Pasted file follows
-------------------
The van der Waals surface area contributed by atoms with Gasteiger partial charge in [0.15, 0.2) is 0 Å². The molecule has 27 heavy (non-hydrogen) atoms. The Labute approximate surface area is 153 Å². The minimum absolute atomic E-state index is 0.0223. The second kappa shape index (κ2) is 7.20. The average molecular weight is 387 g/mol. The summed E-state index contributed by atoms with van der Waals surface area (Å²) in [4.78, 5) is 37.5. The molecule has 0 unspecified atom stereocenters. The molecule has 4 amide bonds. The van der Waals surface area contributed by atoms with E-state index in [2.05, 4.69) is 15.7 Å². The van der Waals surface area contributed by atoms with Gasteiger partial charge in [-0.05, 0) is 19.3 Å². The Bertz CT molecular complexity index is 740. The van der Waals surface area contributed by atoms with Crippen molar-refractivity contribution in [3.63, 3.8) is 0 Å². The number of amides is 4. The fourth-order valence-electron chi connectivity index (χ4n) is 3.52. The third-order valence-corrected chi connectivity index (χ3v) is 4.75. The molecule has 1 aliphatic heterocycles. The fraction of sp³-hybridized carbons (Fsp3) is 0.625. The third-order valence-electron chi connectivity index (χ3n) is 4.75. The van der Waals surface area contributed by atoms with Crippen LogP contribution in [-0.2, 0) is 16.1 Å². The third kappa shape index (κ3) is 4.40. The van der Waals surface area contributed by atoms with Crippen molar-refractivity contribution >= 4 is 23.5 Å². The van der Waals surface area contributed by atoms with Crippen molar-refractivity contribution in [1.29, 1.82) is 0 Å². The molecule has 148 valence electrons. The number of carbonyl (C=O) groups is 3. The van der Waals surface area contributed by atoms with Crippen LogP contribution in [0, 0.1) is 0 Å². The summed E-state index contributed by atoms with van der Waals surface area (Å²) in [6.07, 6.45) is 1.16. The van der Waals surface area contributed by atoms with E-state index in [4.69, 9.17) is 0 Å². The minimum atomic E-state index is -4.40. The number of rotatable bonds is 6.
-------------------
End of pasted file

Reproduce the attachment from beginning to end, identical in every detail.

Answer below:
The van der Waals surface area contributed by atoms with Gasteiger partial charge in [0.15, 0.2) is 0 Å². The molecule has 27 heavy (non-hydrogen) atoms. The Labute approximate surface area is 153 Å². The minimum absolute atomic E-state index is 0.0223. The second kappa shape index (κ2) is 7.20. The average molecular weight is 387 g/mol. The summed E-state index contributed by atoms with van der Waals surface area (Å²) in [4.78, 5) is 37.5. The molecule has 0 unspecified atom stereocenters. The molecule has 4 amide bonds. The van der Waals surface area contributed by atoms with E-state index in [2.05, 4.69) is 15.7 Å². The van der Waals surface area contributed by atoms with Gasteiger partial charge in [-0.05, 0) is 19.3 Å². The Bertz CT molecular complexity index is 740. The van der Waals surface area contributed by atoms with Crippen molar-refractivity contribution in [3.63, 3.8) is 0 Å². The number of amides is 4. The fourth-order valence-electron chi connectivity index (χ4n) is 3.52. The third-order valence-corrected chi connectivity index (χ3v) is 4.75. The molecule has 1 aliphatic heterocycles. The fraction of sp³-hybridized carbons (Fsp3) is 0.625. The third-order valence-electron chi connectivity index (χ3n) is 4.75. The van der Waals surface area contributed by atoms with Crippen LogP contribution in [-0.2, 0) is 16.1 Å². The third kappa shape index (κ3) is 4.40. The van der Waals surface area contributed by atoms with Crippen molar-refractivity contribution >= 4 is 23.5 Å². The van der Waals surface area contributed by atoms with Crippen molar-refractivity contribution in [1.29, 1.82) is 0 Å². The molecule has 148 valence electrons. The number of carbonyl (C=O) groups is 3. The van der Waals surface area contributed by atoms with Crippen LogP contribution in [0, 0.1) is 0 Å². The summed E-state index contributed by atoms with van der Waals surface area (Å²) in [6.07, 6.45) is 1.16. The van der Waals surface area contributed by atoms with E-state index in [4.69, 9.17) is 0 Å². The minimum atomic E-state index is -4.40. The number of rotatable bonds is 6.